Rollerball is a science fiction film from 1975, made by MGM and starring James Caan (hot off The Godfather), John Houseman, Maud Adams and John Beck. It was written by William Harrison from his own short story, ‘The Rollerball Murders’, and directed by Norman Jewison, best known for the Best Picture Oscar-winner In The Heat of the Night (1968). It is set in 2018, as imagined from the mid-seventies, a fictional version of our very near future. One in which you are not reading this on the internet.
Rollerball was one of the wave of dark, politically aware SF films – others include Soylent Green and Invasion of the Body Snatchers – which tended to define the genre in Hollywood before the influence of Star Wars swapped cultural commentary for nostalgic fun.
The nation state has withered away. In a nod to 1984 older people remember a time, before the Corporate Wars, when there were still three countries. Now six giant corporations rule the world, each holding a monopoly over either Energy, Food, Housing, Transport, Communications or Luxury, as well as running individual cities. War has been abolished and been replaced by the titular sport, a violent Frankenstein’s monster bolted together from track cycling (but on motorbikes), rollerskating, basketball and (American) football. It is a brutal sport with a high turnover rate, one designed to be an outlet for the masses while promoting the corporate over the individual. As one character says late in the film, ‘Game? This wasn’t meant to be a game. NEVER.’ In this secular future rollerball is the opium of the masses, though the film turns Marx on his head, suggesting not the inevitable triumph of the proletariat, but the ultimate victory of a strain of fascistic capitalism.
The story follows the Houston team, picking them up three games from the end of the season. The anti-hero is Jonathan E., a thoughtful thug who is Houston’s best player. A player who is too good, becoming too popular, too much of an individual icon. His success brings him into conflict with the powers that be, who want him to retire gracefully into a life of luxury. Articulating no good argument against doing so, even as he comes to fully understand the hollow nature of his profession, he is driven by a stubborn machismo, a largely unspoken camaraderie with his fellow players, notably the fierce but affable ‘Moonpie’, played with easy charm by John Beck. Jonathan’s team number is 6 – a tip of the hat to The Prisoner – and like Number 6 he rebels not because he is a rebel by nature, but because there is nothing else left to do if he is to retain his integrity.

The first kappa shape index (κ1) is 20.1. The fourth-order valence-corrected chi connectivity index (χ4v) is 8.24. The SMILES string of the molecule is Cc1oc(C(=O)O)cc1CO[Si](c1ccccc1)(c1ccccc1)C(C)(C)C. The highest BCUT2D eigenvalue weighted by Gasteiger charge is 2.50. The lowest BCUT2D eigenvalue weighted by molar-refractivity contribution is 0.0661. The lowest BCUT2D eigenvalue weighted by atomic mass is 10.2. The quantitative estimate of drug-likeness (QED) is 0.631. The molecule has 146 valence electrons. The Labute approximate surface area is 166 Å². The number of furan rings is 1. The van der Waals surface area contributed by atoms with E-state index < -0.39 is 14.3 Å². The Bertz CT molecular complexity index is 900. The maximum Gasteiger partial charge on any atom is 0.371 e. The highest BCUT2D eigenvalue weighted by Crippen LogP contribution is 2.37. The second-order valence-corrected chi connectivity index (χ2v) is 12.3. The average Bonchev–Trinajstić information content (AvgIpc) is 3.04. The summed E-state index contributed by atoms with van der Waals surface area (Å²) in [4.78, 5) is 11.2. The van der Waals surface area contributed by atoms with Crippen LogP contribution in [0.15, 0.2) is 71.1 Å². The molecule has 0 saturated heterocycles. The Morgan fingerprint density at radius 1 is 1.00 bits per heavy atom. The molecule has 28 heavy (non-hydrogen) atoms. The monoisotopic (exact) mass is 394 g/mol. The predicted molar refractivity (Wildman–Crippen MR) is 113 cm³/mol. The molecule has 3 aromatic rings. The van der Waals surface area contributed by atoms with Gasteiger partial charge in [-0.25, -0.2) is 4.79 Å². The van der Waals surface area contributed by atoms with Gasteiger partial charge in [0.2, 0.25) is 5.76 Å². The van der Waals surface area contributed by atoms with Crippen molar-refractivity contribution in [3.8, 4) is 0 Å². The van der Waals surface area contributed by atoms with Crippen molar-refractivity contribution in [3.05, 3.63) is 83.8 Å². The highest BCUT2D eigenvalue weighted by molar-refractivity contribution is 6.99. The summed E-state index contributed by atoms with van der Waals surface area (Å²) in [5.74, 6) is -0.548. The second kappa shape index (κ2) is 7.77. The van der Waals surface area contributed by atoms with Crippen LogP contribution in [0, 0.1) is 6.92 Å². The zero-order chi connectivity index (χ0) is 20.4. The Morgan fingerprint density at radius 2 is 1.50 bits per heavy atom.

The irony is that in his determination to stand loyally by his teammates, despite the corporate powers threat to change the rules of the game to make it essentially a gladiatorial fight to the death if he does so, Jonathan effectively dooms his posse. So as the film anticipates both the economic critique of Fight Club and that film’s insight into men using violence to express their frustrations with a dehumanizing system, it also looks back to the honourable, vainglorious machismo of the Western, by 1975 a dying genre, the Huston team going out in a blaze of meaningless glory which sets them in the linage of Sam Peckinpah’s The Wild Bunch (1969). Elsewhere the film explores issues of media control and manipulation which became the central theme of its near contemporary, Sidney Lumet’s Network (1976).
All this is extrapolated through a cold, starkly designed SF landscape, the style very much in thrall to Kubrick, from its subject matter of man against an uncaring system, to the clean, minimal production design and classical music derived soundtrack, all of which evoke the detached, clinical Kubrick of 2001: A Space Odyssey and A Clockwork Orange. Again following 2001, Rollerball is an early example of what has now become conventional, a major Hollywood SF film without opening credits.
Rollerball is an action movie. There are three terrific action set-pieces in the rollerball arena, filmed in a real, purpose built full size set in Germany. But action and spectacle – all achieved through ridiculously dangerous, and brilliantly shot and edited, stunt work – are not the point, but the lure. By current standards there really isn’t much action at all. Perhaps 20 minutes in a two hour film. Rollerball dates from an era when it was still the norm, not the exception, for action movies to be about something other than action, to actually have a vision. And Rollerball’s vision is essentially about the use and abuse of power.
Ostensibly, Rollerball is one of the most brutal, in all senses, critiques of unrestrained capitalism ever made by a Hollywood studio – and we are all aware of the irony of a capitalist company making an anti-capitalist film (Rollerball, the film, was, at least in the UK, a huge hit) – but below this surface (which itself lies below the surface of a sports film) the real subject is the wielding of power. Who has it, who doesn’t, how it is used, to what ends. We know that with great power comes great responsibility, and in Rollerball unlimited power resides in a corporatocracy which has slid into dictatorship.
But Rollerball is both a science fiction film and a sports movie. Sports movies are one of the most formulaic of all genres, essentially having one plot – the underdog comes from behind and wins against all odds – and so are almost without exception predictably tedious. The few good sports movies – Somebody Up There Likes Me, Raging Bull – tend to excel as character study, or employ sport as a metaphor for something more important than knocking a ball around.